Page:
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In this code

fn do_something_under_lock(
    is_locked: &AtomicBool,
) {
    loop {
        let lock_acquired = is_locked
            .compare_exchange(false, true, Ordering::Acquire, Ordering::Relaxed)
            .is_ok();

        if lock_acquired {
            // Do something
            // ...

            is_locked.store(false, Ordering::Release);
            break;
        }
    }
}

will moving let outside of loop, like

fn do_something_under_lock(
    is_locked: &AtomicBool,
) {
    let mut lock_acquired;
    loop {
        lock_acquired = is_locked
            .compare_exchange(false, true, Ordering::Acquire, Ordering::Relaxed)
            .is_ok();

        if lock_acquired {
            // Do something
            // ...

            is_locked.store(false, Ordering::Release);
            break;
        }
    }
}

give some performance benefit, will it change when Drop is called(according to https://doc.rust-lang.org/rust-by-example/trait/drop.html#drop

The Drop trait only has one method: drop, which is called automatically when an object goes out of scope. The main use of the Drop trait is to free the resources that the implementor instance owns.

and at first glance, scope of lock_acquired changed ), or will compiler produce same code anyway? What is the best way to check compiler output?

I expect compiler to understand that developer intent is the same and produce the same binary

1
  • 2
    dropping a boolean is a no-op, so surely it won't make a difference here?
    – Bergi
    Commented Jul 3, 2023 at 5:37

1 Answer 1

4

In theory the first code allocates space on the stack for a new boolean each time and removes it at the end of the loop body. The second code allocates a new boolean once and removes it at the end of the function.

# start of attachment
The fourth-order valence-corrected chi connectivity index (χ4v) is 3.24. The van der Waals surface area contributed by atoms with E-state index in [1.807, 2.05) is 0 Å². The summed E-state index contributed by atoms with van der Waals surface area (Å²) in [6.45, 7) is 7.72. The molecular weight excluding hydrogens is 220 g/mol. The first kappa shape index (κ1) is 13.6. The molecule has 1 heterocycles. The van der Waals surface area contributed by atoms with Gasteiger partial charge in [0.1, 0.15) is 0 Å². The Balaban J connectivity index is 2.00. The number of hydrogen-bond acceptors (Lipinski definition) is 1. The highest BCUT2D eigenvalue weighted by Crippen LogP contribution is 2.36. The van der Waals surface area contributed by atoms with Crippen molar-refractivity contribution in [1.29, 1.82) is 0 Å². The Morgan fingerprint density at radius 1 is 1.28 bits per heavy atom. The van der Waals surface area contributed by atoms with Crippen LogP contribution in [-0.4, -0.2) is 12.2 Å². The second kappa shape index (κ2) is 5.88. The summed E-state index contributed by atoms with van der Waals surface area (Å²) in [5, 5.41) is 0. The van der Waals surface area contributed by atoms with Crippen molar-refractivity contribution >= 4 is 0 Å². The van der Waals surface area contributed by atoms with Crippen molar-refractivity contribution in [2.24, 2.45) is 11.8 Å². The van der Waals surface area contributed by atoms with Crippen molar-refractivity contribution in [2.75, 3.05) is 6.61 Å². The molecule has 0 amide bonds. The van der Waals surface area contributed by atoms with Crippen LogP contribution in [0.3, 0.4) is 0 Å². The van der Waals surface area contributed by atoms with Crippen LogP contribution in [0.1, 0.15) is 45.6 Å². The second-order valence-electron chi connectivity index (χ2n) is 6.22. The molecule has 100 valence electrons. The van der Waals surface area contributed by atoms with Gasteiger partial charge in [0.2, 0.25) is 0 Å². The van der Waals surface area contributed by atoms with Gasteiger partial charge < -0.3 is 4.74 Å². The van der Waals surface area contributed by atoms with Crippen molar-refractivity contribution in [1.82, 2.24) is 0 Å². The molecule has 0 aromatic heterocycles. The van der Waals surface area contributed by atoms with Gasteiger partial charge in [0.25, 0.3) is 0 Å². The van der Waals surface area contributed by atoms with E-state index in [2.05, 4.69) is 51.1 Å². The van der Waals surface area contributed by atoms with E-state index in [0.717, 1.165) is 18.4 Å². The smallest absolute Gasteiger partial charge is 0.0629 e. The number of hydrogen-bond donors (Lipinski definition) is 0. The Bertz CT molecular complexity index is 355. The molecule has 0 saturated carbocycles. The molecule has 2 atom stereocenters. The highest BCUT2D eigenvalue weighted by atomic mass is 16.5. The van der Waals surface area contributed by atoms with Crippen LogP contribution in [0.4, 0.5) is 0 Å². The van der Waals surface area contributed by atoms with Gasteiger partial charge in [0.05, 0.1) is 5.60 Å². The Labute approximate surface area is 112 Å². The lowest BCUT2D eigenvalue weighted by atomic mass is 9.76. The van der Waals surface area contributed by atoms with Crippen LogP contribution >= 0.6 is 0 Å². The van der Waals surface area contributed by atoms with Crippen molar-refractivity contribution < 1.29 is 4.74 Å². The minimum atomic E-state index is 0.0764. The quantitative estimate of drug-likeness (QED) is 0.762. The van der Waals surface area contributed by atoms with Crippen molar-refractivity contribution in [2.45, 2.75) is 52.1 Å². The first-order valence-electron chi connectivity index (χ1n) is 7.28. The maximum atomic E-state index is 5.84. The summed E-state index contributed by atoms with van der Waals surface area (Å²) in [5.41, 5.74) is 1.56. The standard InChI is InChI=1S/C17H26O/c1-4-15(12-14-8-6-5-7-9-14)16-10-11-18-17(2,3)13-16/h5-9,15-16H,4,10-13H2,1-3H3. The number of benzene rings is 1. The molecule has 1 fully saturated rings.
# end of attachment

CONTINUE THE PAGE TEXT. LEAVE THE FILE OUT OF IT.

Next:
However, the compiler will almost certainly compile these to the same instructions, using the same location on the stack if it uses the stack, but more likely using a register for the boolean.

The first code is also easier for a human to read, since it is clear that the value of the boolean is only set for the duration of the loop body and does not affect subsequent iterations.

Of more concern for performance, this code will spin in a tight loop while another thread has the lock, which may affect the speed at which the other thread gets to unlock. I'd recommend using existing crates that provide locking (std::sync or parking_lot).

5
  • 1
    The compiler will always reuse the stack storage, but it is not easier for it to reason about the first than the second. Commented Jul 3, 2023 at 5:57
  • I feel like it's important to note that values get dropped, not variables. So yes, the final value assigned to lock_acquired would (if it weren't Copy) get dropped later, but all values in-between would get dropped as they get re-assigned.
    – isaactfa
    Commented Jul 3, 2023 at 8:09
  • I think local variables on the stack are always allocated when entering the function, regardless of where they are declared in the source code. I don't think the first code "allocates space on the stack for a new boolean each time", not even "in theory". It's just not how it works. Commented Jul 3, 2023 at 9:46
  • @SvenMarnach One could argue that it does allocate space each time in theory, but I agree that this is not even present as an optimization in the compiler, that's just how MIR is built. Commented Jul 4, 2023 at 16:47
  • @ChayimFriedman It's also how even old, non-optimizing C compilers back in the nineties have alays done it – the stack frame is created when entering the function, and it's not touched during its execution (except for other function calls). In old versions of C, and in languages like Pascal or Modula 2, all variables needed to be declared at or before the beginning of the function body. Later, C and C++ allowed introducing variables in the middle of a function, but that only caused a logical reduction of the scope. The emitted code was still identical to having all variables declared up front. Commented Jul 4, 2023 at 19:31

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